The protection of the mountain environment has always been a chief concern for the UIAA. From its very earliest early years, UIAA members were active in opposing schemes like the construction of cable cars and railroads in the Alps. Later the focus turned to issues like the problem of visitors leaving behind waste in the mountains, pollution from tourist flights and the use of helicopters to access remote areas.
At the forefront of mountain protection
Today, the UIAA Mountain Protection Commission spearheads the federation’s activities in this sensitive, challenging and ever-changing field. The Commission works on dedicated projects like the UIAA Mountain Protection Award and the Respect the Mountains Series, and leads the UIAA’s commitment to:
• Promoting a sustainable mountain regions development, as well as the awareness and education of mountain practitioners about sustainable environmental practices;
• Supporting concrete actions taken by our federations that aim to preserve the mountain environment in its natural state; and
• Encouraging the adoption and respect by all mountain stakeholders of international declarations, including UIAA own guidelines and charters, in order to preserve mountain ecosystems and cultures.
Mountain Protection Commission
Since it was founded in 1969, the UIAA Mountain Protection Commission has worked to protect the mountains – one of the last natural, unspoilt and free spaces on earth. The Commission’s goal is to ensure that the mountains will still be there to enjoy for future generations of mountaineers and mountain people.
The UIAA Mountain Protection Commission believes all those who have a stake in the well being of the mountain environment should collectively work to raise awareness about the fragile nature of the mountain ecosystems and encourage responsible and sustainable behaviour and practices.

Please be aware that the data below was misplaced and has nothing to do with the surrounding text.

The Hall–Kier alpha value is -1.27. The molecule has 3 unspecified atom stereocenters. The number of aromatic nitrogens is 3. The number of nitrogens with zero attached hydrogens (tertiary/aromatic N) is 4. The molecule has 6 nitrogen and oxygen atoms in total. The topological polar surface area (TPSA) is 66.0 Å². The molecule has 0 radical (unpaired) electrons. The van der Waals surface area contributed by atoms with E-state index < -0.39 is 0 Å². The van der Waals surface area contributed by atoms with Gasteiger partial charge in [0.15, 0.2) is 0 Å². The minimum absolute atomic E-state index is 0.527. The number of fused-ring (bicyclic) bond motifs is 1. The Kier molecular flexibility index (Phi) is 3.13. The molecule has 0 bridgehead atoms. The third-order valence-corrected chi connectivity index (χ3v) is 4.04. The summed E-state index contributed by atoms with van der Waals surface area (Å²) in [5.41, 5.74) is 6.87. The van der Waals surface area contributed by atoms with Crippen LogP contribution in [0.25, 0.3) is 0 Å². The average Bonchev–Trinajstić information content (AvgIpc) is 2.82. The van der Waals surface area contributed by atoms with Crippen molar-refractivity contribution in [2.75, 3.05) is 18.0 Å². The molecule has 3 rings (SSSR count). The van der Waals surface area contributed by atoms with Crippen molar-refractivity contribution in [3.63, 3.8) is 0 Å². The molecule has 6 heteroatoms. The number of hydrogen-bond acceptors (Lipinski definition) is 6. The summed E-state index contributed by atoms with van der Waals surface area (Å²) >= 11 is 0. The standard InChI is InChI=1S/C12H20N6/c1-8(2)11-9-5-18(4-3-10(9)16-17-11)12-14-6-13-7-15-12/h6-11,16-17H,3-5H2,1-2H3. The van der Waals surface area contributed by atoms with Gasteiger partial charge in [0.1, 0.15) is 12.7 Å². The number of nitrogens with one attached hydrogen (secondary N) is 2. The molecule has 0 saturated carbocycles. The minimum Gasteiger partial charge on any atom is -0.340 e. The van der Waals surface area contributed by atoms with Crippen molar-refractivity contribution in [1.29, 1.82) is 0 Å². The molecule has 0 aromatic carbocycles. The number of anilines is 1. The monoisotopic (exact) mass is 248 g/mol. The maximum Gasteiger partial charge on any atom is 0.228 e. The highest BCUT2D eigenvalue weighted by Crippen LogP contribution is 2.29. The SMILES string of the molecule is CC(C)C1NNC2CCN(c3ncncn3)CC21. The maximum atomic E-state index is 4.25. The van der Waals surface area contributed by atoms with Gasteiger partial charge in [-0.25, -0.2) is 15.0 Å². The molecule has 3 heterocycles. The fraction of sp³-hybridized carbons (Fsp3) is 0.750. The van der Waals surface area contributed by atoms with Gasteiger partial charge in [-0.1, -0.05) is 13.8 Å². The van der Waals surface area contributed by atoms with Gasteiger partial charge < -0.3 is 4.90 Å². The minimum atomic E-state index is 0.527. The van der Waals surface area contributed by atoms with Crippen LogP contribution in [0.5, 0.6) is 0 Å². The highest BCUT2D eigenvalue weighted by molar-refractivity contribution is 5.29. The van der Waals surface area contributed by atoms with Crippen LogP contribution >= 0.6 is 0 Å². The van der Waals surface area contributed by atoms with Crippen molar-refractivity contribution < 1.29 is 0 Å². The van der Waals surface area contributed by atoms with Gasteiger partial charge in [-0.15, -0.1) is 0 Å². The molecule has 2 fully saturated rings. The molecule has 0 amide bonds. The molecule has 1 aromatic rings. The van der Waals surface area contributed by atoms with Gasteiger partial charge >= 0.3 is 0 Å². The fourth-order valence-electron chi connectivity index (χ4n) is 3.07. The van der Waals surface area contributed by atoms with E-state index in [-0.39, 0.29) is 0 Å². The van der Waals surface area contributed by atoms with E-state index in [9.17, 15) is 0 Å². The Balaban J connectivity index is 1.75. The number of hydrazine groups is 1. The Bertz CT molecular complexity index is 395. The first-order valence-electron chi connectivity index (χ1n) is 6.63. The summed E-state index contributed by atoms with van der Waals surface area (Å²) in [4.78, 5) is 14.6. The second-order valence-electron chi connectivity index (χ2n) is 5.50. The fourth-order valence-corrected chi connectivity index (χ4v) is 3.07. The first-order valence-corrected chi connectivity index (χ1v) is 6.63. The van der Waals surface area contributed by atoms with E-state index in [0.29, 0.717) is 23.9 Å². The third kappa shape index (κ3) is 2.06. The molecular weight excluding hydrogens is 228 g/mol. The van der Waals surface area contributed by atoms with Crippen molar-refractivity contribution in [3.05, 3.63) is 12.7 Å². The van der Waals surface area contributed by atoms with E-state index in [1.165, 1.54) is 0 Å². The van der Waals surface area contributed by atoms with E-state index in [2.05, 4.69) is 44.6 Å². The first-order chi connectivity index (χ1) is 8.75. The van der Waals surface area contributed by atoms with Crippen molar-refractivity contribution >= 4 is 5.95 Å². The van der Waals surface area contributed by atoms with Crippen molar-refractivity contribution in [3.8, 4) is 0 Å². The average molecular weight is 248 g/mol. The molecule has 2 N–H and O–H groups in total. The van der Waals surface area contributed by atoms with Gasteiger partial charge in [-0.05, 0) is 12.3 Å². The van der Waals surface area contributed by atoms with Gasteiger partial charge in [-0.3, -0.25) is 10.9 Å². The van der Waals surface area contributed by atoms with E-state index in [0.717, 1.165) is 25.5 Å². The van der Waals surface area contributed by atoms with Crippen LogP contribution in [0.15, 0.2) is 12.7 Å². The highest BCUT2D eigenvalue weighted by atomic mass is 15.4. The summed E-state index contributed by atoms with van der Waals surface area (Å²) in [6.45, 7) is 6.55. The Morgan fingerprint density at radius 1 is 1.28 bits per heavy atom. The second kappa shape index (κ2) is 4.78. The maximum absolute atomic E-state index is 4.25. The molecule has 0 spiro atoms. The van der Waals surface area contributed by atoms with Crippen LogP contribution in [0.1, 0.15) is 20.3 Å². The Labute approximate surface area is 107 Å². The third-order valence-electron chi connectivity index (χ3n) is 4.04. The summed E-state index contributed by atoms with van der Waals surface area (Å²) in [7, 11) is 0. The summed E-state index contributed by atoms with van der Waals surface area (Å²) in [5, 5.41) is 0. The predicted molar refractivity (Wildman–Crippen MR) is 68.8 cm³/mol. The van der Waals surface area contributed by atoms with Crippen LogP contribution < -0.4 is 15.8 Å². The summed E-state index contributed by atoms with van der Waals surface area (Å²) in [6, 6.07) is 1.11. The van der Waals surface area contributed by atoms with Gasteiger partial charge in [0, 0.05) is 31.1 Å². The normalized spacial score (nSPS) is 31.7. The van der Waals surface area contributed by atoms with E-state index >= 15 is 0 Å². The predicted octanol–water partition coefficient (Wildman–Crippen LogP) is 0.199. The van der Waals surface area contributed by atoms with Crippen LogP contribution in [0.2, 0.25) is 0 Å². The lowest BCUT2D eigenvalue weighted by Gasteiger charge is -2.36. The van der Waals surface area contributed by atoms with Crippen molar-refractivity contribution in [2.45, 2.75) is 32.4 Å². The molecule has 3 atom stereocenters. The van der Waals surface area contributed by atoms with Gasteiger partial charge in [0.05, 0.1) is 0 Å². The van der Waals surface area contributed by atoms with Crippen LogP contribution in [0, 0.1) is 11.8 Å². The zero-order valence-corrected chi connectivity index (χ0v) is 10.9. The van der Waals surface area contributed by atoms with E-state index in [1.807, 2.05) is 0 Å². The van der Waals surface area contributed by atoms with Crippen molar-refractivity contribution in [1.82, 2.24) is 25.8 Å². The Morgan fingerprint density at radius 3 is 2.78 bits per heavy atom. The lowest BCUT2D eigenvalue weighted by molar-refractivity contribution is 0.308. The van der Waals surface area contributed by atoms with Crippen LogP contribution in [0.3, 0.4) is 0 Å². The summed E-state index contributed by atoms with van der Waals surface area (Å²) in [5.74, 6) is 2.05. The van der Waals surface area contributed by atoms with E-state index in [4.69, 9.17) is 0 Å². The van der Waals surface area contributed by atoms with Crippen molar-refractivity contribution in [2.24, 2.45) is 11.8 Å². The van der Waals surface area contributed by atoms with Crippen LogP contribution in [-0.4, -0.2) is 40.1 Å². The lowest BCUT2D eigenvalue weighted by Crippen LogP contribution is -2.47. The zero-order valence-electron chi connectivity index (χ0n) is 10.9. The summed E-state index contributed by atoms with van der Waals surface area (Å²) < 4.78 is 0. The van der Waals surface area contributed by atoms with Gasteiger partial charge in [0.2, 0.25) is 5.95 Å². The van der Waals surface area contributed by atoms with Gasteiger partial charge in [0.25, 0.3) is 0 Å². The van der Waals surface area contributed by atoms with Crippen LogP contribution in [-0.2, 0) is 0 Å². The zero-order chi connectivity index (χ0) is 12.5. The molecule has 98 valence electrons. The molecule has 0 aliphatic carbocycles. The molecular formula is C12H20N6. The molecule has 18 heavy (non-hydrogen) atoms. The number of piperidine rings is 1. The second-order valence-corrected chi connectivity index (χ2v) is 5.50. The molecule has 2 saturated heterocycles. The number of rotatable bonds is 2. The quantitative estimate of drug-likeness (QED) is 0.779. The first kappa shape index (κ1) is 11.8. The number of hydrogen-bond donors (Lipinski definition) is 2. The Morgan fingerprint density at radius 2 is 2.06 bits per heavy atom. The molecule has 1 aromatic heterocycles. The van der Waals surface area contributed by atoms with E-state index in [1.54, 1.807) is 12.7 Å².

Even in the early years of the UIAA, environmental issues were one of the organization’s main priorities. Proposals like ‘measures against the construction of cable cars’ and debates about ‘the role of national parks in adjacent mountain ranges’ were debated at our General Assemblies in the 1930s.
In 1939, W. Goetel from Poland was asked to form a UIAA commission for nature protection. However, since this was just before the outbreak of World War II, the Commission was not officially established.
The environmental work of the UIAA continued without a commission and during the 1950s and 60s the UIAA led the opposition against cable car and railroad projects in high mountains such as the Matterhorn and Jungfrau, sometimes with success. In 1953, the UIAA became a member of the Commission Internationale pour la Protection des Alpes (CIPRA), an organization working for sustainable development in the Alps.
In 1969, the Environment Protection Commission was re-established and soon renamed Mountain Protection Commission (MPC). Then Commission president Radek Roubal encouraged the UIAA to join the World Conservation Union (IUCN), the world’s largest and most important conservation network. Since then, the MPC has helped UIAA member associations fight against destructive projects in their countries.
It has co-operated with other organisations and published papers on environmental issues. The most important of these is the Kathmandu Declaration, which outlines the UIAA’s view on the environmental impact of mountain activities and was approved by the UIAA General Assembly in 1982. Another important document is the UIAA Environmental Objectives and Guidelines, adopted by the General Assembly in 1997. This document provides an environmental framework for all of UIAA’s activities, declarations and policy decisions.
As a response to the growing number of visitors and sport activities in mountains, the Argeos Charter (adopted by the General Assembly in 2006) provides guidance to developing countries about sustainable mountain tourism. Furthermore, the Commission was involved in the adoption of other declarations on specific issues, such as the most recent on climate change, tourism flights and commercial expeditions.
Today the Commission continues to promote international declarations and support initiatives designed to protect the mountain environment. It supports action from UIAA member federations and is open to collaboration with other international organisations on specific projects.